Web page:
Although I loved baby dolls as a little girl I never liked Barbie. As I got older I learned to dislike her for all she represented, but long before that, I just didn't get how to play with her and did not understand why so many of my friends loved her so much. As a result I was bewildered, and a little dismayed, when my daughter became obsessed with her before her third birthday. I think it started while we lived in Cape Town, South Africa: we would visit the local video store and Bea (at age 2 1/2) would wander in and be drawn straight to the row of pink videos that I never would have even seen...they were at knee level for me but that was eye level for her. My sister encouraged me to let go of my own disdain and let Bea live out all her Barbie dreams. I listened, and for her third birthday she got her first Barbie doll as well as this Barbie cake. She loved it so much that she asked for another one when she turned 4. I had made my first Barbie cake about 10 years earlier when my young sister-in-law turned 5 or 6. Once you get over the initial horror it is actually a pretty fun cake to make. I used this Barbie because her leotard is painted on which works perfectly as the top of her dress, and she can be washed without doing any damage to her outfit.
The photo above is the first cake I made for Bea. I learned a few things...as you can see in the photo, I had a height issue. Barbie's unnaturally long legs were taller than my very tall cake layers! Her feet needed to stick right through the bottom in order to get the cake to start at the waist. Luckily I had an almost used up roll of duct tape and some cardboard rounds. I taped the tape roll to the cardboard round and cut a hole in the center for the feet to poke through. I had to cover this whole situation so tucked white cupcake papers around it. Not perfect, but it covered the mess!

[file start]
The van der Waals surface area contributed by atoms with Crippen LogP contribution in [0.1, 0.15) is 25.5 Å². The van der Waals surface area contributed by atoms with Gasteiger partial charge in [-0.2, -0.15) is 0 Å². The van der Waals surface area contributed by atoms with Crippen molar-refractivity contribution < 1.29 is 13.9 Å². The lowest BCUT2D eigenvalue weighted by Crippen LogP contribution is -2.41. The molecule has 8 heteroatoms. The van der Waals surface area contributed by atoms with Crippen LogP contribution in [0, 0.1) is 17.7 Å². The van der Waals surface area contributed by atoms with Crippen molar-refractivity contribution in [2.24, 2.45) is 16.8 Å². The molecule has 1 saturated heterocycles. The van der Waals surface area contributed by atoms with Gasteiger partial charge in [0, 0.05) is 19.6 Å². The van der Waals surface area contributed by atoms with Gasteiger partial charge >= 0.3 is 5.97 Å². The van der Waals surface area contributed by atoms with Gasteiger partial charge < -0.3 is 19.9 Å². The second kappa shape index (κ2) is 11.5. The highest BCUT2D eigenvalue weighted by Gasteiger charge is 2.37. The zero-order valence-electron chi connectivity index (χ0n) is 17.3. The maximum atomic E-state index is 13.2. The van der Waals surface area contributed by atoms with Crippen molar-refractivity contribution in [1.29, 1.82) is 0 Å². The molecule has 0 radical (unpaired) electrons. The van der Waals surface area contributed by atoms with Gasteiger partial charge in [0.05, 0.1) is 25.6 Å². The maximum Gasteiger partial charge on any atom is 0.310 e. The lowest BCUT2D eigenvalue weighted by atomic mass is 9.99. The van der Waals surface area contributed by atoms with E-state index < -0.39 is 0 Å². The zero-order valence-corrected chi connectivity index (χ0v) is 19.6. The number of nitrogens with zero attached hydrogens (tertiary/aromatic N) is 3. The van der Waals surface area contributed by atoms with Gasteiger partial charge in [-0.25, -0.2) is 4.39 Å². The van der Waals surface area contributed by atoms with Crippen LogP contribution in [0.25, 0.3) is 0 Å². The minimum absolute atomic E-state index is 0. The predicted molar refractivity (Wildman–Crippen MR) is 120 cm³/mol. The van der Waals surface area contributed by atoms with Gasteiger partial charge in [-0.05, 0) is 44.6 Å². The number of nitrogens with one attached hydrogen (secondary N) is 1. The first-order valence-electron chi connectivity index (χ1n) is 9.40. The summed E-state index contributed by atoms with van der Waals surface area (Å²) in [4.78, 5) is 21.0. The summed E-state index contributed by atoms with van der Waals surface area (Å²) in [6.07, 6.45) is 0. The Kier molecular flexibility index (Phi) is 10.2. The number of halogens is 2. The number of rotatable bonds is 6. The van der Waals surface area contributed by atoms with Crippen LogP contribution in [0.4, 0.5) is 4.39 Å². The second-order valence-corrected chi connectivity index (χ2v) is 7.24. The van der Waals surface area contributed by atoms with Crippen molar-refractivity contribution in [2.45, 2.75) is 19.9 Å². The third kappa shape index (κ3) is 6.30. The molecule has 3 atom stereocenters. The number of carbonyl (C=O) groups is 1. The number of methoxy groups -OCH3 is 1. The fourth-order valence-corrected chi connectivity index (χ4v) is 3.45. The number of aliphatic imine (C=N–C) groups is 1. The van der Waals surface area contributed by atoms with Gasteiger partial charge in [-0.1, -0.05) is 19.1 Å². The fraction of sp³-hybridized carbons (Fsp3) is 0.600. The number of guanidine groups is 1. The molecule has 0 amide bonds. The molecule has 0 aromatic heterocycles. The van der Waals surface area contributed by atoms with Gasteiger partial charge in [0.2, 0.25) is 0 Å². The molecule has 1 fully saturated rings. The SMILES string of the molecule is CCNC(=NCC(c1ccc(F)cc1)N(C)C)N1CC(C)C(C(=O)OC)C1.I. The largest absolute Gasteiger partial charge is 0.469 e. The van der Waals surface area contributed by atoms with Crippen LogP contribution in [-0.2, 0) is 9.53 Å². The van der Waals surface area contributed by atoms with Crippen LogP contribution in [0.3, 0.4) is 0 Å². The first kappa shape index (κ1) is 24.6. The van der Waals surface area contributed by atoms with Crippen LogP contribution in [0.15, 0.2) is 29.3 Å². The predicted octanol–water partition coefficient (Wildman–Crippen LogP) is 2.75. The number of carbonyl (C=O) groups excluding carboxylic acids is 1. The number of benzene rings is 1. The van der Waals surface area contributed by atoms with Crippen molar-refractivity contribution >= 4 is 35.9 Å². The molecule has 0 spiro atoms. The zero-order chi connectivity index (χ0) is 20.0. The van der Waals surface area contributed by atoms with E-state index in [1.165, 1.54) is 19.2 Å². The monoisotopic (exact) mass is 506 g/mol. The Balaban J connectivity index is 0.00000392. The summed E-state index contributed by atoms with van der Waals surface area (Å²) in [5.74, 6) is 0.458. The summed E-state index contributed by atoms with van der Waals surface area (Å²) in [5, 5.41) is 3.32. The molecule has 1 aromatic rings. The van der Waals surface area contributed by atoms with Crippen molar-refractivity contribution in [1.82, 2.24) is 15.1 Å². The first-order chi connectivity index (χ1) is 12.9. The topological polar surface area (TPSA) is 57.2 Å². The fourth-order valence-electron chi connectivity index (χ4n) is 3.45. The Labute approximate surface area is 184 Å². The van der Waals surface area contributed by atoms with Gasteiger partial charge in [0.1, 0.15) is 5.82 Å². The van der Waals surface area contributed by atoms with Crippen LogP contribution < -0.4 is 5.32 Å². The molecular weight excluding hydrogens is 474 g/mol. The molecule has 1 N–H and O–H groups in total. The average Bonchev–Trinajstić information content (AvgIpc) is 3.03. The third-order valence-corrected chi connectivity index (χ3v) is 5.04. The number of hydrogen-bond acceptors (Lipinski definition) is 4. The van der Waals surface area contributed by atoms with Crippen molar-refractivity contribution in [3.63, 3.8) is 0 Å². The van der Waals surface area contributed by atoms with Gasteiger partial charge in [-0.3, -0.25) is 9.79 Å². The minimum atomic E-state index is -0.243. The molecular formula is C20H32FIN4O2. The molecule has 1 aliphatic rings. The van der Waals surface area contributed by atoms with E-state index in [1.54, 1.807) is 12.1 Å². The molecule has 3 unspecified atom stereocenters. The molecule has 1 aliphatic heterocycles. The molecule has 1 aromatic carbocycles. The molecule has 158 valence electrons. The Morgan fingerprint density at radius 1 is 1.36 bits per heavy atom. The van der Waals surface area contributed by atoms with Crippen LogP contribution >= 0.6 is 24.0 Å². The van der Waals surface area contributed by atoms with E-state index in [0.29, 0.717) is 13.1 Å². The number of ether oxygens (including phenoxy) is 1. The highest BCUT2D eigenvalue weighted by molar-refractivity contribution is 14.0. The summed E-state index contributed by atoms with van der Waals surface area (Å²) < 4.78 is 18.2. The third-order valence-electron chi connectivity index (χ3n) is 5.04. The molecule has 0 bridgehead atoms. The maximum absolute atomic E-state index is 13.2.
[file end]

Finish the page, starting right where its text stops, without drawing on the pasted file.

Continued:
In order to get the full tiered skirt I baked two cake layers in metal bowls. Stack your bowls to get an idea of whether they will give you the shape and height you want. You will need to determine whether the bowls you are using need one recipe of cake batter or two. The easiest way to determine this is to fill regular round cake pans (as many as your batter calls for) with water about 2/3 full; then pour that water into the two bowls to see if it fills them about 2/3 full. If it does, then you should have no trouble. If it does not fill them you will need to double your usual recipe. You may end up with extra batter but you can bake it in another bowl or make a few cupcakes. By the way, here is a great chocolate cake recipe - it is super moist and keeps for days. Bea wanted a lemon cake and since I did not have a favorite recipe I saved myself the trouble and used a box mix for that one.
Once the cake is baked and cooled you will need to cut holes in the centers where you will insert Barbie's legs. In the photo below right you can see the tape roll under the cardboard round.
I use a variation on Martha Stewart's butter cream frosting recipe. The original recipe is very rich, and a cake like this which is heavily decorated and uses lots of frosting, so I cut back on the butter. The butter is what makes the frosting so firm and stable but I find that it still holds its shape very well with 75% of the butter. Everyone has different tastes...you can use your own preferences to decide how much to use. Also, this is a very large batch of frosting. You will not use all of it. I like to make a giant batch knowing that it leaves room for error - when I am mixing the colors I use a small bowlful at a time knowing I can add more plain frosting if the color gets too dark. Or that if I do something I really do not like I can scrape it off without having to make more frosting. If you are a confident decorator you can make a smaller batch of frosting and avoid the waste.
Once you have the layers stacked and the Barbie in place do a "crumb coat." By spreading a thin layer of frosting over the cake you give yourself a nice base to pipe on, and you seal in all the crumbs so that they do not get into your frosting. After you apply the crumb coat place the cake in the refrigerator for at least 15 minutes or until the frosting is firm.
You can vary the way you frost the cake to suit your whim. On the first cake (top photo) I just spread a layer of pink frosting on the whole skirt and then piped some yellow lines and ruffles on it to give it a little princess-like embellishment. For the 4th birthday version I opted for a layer of ruffles over most of the skirt.
Initially the skirt was only pale pink and something made me add a little purple ruffle across the front. Not sure it really added anything though.
A few other tips: Long skinny candles (or candles with some sort of little holder on the end) are helpful so you don't have to make big holes when you sink them into the frosting. Also, hold onto Barbie as you start slicing the cake. The cake can get off balance pretty easily up on that tape roll and it would be a shame to have the whole thing topple over! Last but not least, if you want some frilly ruffles to tuck between your cake plate and the elevated cake I found this and was happy with how it filled the gap.